Right. So what we found is those families and 60 percent of median income and below are actually doing okay if they're able to get the government support that has been issued. And so we've spent a lot of time working with our residents to make sure they know how to apply and what information to provide, and so that has been very helpful. Families above 80 percent of median income are the families that are more economically affected by the loss of a job, and you're right. A lot of our residents are people in the service sector. Obviously, the service sector, for a large, has been shut down. And so those are about 80 percent. You know, what we're doing is having one-on-one conversations with every single family about, you know, what do they need? What are the challenges? And how can we help them get access to resources as necessary? And we pay special attention to our seniors and communicating with our seniors every week. So our seniors have a tendency to isolate anyway, and so now they're hyper isolating, so we’re very concerned about that. And one of the things I think helps for us is, you know, I just got the numbers this morning since the beginning of the pandemic, we have distributed 17,000 meals and food baskets to our seniors and over 20,000 meals and food baskets to our families. And that constant contact with our residents and providing them with things that they really need today has really strengthened the relationship with our residents. And so that's something where I think we may have a little bit of an advantage over the market rate sector, is because of the help through housing and the services we provide. We do have very close relationships with our residents and we're asking what do they need? And doing what we can do to help meet their needs.
Glennis Markison 10:56
Yeah. I really wanna dive into this because the senior thing is something I think about often. I mean, being labeled high risk in and of itself is such a kind of mental health game of waking up every day and feeling there's that vulnerability. So, could you go into the services you normally offered seniors before any of this happened? And really specifically, how those have changed and how you imagine that as you partially reopen, they may change again.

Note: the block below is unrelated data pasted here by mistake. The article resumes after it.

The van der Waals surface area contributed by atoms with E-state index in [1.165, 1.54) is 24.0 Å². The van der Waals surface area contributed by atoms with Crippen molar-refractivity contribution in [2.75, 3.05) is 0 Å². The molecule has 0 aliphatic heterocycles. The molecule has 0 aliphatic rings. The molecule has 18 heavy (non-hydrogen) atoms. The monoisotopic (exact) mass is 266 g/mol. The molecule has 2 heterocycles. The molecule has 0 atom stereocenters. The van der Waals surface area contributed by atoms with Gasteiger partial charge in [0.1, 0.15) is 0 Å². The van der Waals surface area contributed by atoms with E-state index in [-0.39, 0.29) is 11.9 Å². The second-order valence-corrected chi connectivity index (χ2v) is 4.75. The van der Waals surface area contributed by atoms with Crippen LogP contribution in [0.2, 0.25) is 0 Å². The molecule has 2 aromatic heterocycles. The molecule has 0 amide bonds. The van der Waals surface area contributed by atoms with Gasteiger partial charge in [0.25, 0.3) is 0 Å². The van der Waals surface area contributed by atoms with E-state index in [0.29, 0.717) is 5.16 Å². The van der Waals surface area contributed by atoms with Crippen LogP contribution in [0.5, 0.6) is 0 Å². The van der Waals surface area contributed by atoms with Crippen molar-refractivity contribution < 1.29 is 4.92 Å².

Steve PonTell 11:19
Sure. So, one of our primary focuses prior to the pandemic with our seniors was making sure that they had social interaction, so getting them out of their apartments into gatherings and, you know, playing games, taking walks, having educational experiences, and so that was a huge part of it. You know, we survey our residents periodically and two surveys ago, 50 percent of our surveyed seniors were suffering from depression, and a lot of the depression came from a lack of socialization. So that's a huge part of it. In addition, we work with a variety of programs, various nursing schools and various other health providers, making sure that, you know, our seniors have access to information that they need. And so we'll work with a nursing school where the nursing students will come in and help the seniors understand them as, you know, the medicine they're taking and just make sure that they're understanding what they're supposed to be doing and the frequency et cetera. And they also used the nursing students to get the seniors to exercise, and to pay attention to their diet. On a number of our properties, prior to the pandemic, we already had food pantries going, making sure that our seniors had access to food. Some of our properties, our seniors’ income is barely more than their rent. And so if we're not providing food for them, then they're not going to eat. We've also historically paid a lot of attention to dental care because that is a significant contributor to health and to appropriated diet. When the pandemic hit, all the socialization activities came to an end. And so, one of the first things we did was we really shifted to focus on food and began to reach out and build relationships with various food pantries and other nonprofits to provide food and put together a distribution system between help through housing and property management. That has really delivered week in and week out, thousands and thousands of meals and food baskets going to residents. As we've continued to reach out, we've been getting more donations. As a matter of fact, we got 43 pallets of miscellaneous goods from Amazon that range from household items like paper plates and candles, and batteries to personal items. You know, whether it's laundry detergent, deodorant, I mean, it was just, and then food items which were a whole array of, you know, very strange stuff to normal stuff, then school supplies, toys. And so we had, you know, a huge quantity of goods delivered that we were able to mobilize the distribution of that onto our properties, and I think we sent you the link to a video that one of the properties did.